JP Moses is a roughly-hewn man-child who first got into REI after reading Rich Dad, Poor Dad back in Y2K and went full time in 2002. He's tinkered in everything from landlording to short sales to rehabs to Realtoring to REOs to notes to owner financing, blah, blah, blah...Till he finally stuck his flag deep into wholesaling and has since flipped somewhere north of a couple hundred deals.

JP's not a “guru” but also doesn't think it's a bad word. Among his core values are authenticity, creativity, big honkin' value, general fun-ness and being unshaven. He's super proud to be chief blogger guy at REItips.com and host of the free REIology podcast. He also thoroughly enjoys sharing his 53 best real estate investing forms with anyone who wants them. You should totally check that out. :-)

  • Daniel

    That expensive stuff sounds exactly like the Rich Dad Education thing I went to a while back.

  • Pingback: REI Tips » Online Property Management

  • Frank

    Nice article.  With regards to education, I would add two things.

    1) Find out if the investors selling the education are actively doing deals.  This is a big one.  Many of these gurus are but many are not.  Obviously the ones that do are worth looking harder at.

    2) Don’t be afraid to spend money on education if it comes with a ton of value.  I have spent over 10k but it has been well worth it.  Also got mentors and new found friendships because of it.  The value is priceless.

    It’s all about balance.  Only take the plunge on spending for education when ready but you have to be active and do deals.  In this market, it is not hard to do a good deal to get going.  Define your goals, study hard, take action and make it happen.

    And get a solid mentor yes!  

    Great read!

  • Anonymous

    A trustworthy mentor is crucial!  They can teach you everything you need to know.  Find someone who you aspire to be like!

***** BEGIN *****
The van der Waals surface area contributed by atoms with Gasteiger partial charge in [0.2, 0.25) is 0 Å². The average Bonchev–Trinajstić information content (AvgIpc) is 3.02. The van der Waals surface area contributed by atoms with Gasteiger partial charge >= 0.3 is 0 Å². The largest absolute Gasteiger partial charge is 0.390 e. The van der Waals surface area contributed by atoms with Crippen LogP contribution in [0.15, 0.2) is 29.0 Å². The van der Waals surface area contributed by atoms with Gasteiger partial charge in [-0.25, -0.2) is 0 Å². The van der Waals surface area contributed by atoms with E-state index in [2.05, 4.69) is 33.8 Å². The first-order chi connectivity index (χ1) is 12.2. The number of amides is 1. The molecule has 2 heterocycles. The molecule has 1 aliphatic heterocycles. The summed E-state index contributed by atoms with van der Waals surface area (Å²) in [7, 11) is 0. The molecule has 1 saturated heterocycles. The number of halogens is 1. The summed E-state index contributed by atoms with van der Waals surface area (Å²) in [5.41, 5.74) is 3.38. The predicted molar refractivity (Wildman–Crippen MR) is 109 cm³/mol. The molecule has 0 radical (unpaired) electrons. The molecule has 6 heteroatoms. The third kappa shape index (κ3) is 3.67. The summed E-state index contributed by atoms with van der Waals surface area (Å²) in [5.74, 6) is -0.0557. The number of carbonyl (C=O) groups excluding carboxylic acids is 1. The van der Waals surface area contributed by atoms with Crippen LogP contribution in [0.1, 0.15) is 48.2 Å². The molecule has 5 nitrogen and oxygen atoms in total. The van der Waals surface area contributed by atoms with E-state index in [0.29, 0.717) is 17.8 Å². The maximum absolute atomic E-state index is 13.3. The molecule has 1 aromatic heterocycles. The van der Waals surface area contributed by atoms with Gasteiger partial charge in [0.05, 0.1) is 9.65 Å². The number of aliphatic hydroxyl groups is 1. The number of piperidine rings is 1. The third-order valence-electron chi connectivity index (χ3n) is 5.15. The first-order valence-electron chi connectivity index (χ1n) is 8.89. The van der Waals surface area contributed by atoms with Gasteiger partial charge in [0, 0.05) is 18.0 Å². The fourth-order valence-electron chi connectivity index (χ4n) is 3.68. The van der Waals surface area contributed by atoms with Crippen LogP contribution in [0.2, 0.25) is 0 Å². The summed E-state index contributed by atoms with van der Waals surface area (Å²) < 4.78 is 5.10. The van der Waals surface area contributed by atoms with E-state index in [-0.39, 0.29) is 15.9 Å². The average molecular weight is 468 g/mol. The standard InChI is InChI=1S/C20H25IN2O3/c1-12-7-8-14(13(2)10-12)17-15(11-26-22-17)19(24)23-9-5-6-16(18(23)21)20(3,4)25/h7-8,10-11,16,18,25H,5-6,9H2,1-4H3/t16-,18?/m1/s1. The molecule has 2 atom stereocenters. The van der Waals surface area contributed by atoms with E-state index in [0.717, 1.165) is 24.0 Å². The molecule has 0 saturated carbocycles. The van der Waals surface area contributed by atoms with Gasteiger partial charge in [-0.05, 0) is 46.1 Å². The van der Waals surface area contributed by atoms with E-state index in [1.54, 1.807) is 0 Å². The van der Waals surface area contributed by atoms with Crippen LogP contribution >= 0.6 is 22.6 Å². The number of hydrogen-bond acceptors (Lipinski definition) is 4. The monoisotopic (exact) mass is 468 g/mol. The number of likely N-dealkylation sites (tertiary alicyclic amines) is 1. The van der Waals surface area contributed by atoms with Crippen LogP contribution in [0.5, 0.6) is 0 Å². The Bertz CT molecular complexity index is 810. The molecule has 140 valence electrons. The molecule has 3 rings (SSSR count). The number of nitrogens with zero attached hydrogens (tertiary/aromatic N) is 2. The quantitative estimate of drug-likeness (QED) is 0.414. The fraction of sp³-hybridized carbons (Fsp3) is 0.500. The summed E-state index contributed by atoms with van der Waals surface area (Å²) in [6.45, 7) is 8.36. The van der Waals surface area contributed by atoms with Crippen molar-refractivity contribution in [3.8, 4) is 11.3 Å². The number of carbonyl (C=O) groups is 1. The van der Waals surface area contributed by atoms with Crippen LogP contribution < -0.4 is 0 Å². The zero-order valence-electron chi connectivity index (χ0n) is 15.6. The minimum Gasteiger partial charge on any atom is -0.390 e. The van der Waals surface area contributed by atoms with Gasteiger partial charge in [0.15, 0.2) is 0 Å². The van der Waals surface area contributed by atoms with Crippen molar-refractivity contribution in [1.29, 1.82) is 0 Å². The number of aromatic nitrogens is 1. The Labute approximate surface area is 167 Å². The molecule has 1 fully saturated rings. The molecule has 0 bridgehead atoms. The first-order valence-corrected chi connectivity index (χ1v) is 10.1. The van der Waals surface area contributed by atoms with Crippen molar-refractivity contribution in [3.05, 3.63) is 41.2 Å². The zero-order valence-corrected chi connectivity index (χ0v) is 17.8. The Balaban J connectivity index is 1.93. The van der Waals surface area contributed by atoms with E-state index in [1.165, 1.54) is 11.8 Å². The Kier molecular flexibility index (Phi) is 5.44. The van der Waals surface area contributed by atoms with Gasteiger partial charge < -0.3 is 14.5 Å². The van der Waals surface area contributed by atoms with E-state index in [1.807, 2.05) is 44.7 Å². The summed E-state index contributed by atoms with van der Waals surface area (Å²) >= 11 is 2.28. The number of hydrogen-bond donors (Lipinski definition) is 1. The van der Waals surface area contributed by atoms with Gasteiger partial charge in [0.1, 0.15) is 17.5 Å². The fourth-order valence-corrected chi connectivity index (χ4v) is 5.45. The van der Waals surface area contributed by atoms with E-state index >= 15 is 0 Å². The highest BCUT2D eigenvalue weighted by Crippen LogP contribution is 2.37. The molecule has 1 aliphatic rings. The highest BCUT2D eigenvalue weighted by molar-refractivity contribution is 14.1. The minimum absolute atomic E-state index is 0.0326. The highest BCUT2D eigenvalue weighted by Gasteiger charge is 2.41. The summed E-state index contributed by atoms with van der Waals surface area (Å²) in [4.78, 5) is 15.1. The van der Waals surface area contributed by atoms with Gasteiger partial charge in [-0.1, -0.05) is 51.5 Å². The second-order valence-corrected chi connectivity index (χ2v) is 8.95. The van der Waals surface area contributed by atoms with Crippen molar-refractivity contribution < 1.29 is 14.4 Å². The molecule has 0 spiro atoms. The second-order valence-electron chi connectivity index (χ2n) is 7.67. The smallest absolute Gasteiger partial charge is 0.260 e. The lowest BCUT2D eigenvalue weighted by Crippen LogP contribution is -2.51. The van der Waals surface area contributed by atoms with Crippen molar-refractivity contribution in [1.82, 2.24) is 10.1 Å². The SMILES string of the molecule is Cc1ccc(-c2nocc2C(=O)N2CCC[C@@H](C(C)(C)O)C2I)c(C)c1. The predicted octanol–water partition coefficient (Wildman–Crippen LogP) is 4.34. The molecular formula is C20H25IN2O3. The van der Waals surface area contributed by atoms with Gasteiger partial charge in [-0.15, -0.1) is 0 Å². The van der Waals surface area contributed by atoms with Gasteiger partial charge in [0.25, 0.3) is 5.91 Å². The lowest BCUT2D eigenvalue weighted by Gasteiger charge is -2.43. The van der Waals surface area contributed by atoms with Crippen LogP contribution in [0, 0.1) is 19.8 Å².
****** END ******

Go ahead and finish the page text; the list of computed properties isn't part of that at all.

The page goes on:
• Malendaz Coleman

    Real Estate can make you or break you. However if you have the right tools and mentor. Things fall in place. Great post  keep up the great writing.

  • Kmott_1

    Yes! Enjoyed reading this post…Im beginning to realize that wholesaleing is about stepping out of your comfort zone. You need to educate yourself….but make sure you don’t get paralyzed by over analyzing yourself into inaction….get out there!

  • http://REItips.com/ jp moses

    Good stuff, Frank – thanks for commenting!  About the $10K on education thing…yeah, I’m not saying folks should never be willing to invest that much.  I just haven’t found anyone offering a single $10k or higher product/event that I felt couldn’t be equaled or surpassed for much less.  I’ve spent a lot more than $10k cumulatively also…but the folks who try to get $10k…$20k…$30k out of you at once…they’re leading you down a marketing funnel designed specifically to get you addicted to the next big dream they offer you and extract as much from you along the way as possible.  I’m not saying it’s worthless…it’s just a bad model that leaves most everyone dead in it’s wake.

    Anyways thanks again for commenting and adding to the discussion!

    …jp 

  • http://REItips.com/ jp moses

    Well said indeed.  It took me and many others far too long to discover this.  You’re ahead of the curve.

  • http://REItips.com/ jp moses

    Thanks, Malendaz!  Always great to know my efforts are appreciated!  Thanks for taking the time to comment!

  • http://REItips.com/ jp moses

    Yeah, Rich Dad and Russ Whitney group…Whitney actually runs these shows for other folks like Rich Dad…same formula, just tweaked a little year to year.  It’s sad how many folks fall for it, but the dream is a big one to follow, and it’s easy to get duped unfortunately.

  • Randy

    Great info guys, still looking for that first deal and I want it to be right. You are an inspiration JP and I’ve absorbed a lot through your generosity and knowledge.

  • http://REItips.com/ jp moses

    Awesome, Randy. Resolve to be a tough-minded optimist, and don’t let anything stand in your way, man. Thanks for commenting and for your kind words. They are warmly received.

  • Bob the Brit

    Cannot fault anything yousay here,great advice. Still waiting to do the first deal.

  • seminarjunkie

    I wish I have known these 3 before! They are true. I have spent close to 100,000.00 in my RE education from those BIG and EXPENSIVE gurus out there. And still back haven’t made any single deal yet. This is a great article. TY.

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    Very well written post. It will be valuable to anybody who utilizes it,
    as well as myself. Keep doing what you are doing – for sure i will check